Based on the book The Queen of Katwe: A Story of Life, Chess, and One Extraordinary Girl’s Dream of Becoming a Grandmaster the movie tells the tale of how Phiona (Madina Nalwanga), an illiterate girl from a very poor family in Kampala, Uganda, learns to play chess and with the help of mentor Robert Katende (David Oyelowo) moves from local tournaments to the World Chess Olympiad.
“We have had video shacks for the longest time,” says director Mira Nair, a Uganda resident of almost three decades, “but until five years ago we didn’t have theatres in malls. The price of a ticket is almost ten dollars which prices it out of everyone’s reach. It is true that a kid like Phiona would not choose to spend that kind of money to go to the theatre. She’d see a pirated DVD in a shack somewhere.”
The Disney movie was shot on the streets of Kampala and features over 100 local actors, many of whom, Nair points out, had never seen a camera before.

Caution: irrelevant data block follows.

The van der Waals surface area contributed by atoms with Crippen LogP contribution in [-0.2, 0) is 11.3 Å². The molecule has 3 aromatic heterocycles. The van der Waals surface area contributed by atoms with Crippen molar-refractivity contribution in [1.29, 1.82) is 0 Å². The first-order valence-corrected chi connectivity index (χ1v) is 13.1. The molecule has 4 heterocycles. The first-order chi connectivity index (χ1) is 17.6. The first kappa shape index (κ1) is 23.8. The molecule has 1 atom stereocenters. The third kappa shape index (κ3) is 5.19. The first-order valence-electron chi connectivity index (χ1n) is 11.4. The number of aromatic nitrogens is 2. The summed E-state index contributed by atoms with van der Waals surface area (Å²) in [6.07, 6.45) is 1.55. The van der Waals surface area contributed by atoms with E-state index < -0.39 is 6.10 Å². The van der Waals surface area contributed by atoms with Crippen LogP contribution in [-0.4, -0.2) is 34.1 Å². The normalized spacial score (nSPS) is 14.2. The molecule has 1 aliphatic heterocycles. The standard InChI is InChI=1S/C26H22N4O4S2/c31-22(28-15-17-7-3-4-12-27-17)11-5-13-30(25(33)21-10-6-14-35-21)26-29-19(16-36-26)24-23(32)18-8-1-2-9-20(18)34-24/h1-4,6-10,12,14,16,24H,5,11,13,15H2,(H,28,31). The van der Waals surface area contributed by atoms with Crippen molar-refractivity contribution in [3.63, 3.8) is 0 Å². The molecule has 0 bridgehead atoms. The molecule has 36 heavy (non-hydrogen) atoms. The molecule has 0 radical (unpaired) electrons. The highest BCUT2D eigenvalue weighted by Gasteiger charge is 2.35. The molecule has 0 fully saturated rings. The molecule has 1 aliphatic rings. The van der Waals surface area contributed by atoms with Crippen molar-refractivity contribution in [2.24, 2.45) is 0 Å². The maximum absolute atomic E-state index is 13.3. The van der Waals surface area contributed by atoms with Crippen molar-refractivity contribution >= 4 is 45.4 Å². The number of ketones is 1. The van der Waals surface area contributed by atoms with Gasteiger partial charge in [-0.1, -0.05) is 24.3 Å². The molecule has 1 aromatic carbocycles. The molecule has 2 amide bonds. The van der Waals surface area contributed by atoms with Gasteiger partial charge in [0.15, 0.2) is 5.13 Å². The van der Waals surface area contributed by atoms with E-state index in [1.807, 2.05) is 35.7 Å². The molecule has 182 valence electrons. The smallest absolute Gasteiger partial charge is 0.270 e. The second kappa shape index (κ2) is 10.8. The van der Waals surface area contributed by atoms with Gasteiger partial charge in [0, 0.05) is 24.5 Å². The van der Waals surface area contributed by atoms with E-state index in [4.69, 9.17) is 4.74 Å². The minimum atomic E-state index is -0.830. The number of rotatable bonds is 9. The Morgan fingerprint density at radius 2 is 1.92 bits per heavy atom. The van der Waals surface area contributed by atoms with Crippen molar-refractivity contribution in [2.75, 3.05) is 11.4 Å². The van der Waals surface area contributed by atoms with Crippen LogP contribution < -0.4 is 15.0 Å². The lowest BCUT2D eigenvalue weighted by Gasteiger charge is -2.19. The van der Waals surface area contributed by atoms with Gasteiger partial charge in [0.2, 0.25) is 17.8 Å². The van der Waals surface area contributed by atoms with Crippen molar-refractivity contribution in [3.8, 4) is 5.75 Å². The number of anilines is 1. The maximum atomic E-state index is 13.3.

“I actually took a bunch of the kids to see Jurassic World while we were doing the film,” says star David Oyelowo, “and Madina [Nalwanga] who plays Phiona was sat next to me and was clutching me the whole time, terrified by the movie. She turned to me and said, ‘Is this what we are doing?’ I asked her if she had ever seen a film before and she said no. We were halfway through shooting a film in which she is playing the lead.”
Oyelowo, a Golden Globe nominee for his work playing Martin Luther King in Selma, says working with the young, inexperienced actors was a “was a wonderful thing for the film.”
“Because the kids in this film were not necessarily connecting what we were doing in shooting the film with what they had seen before, because they hadn’t seen a movie in a movie theatre before, it meant there was something really unaffected, something really free, something genuine about their performances. I found I was getting a refresher course in how to be truthful in front of a camera. Inevitably after you have done a few movies you start adopting a house style. You start knowing too much in a sense. Even though it is kind of a mind-blowing thing that they haven’t seen a movie, because we in the west take it very much for granted, it actually lends a very specific quality to the film itself.”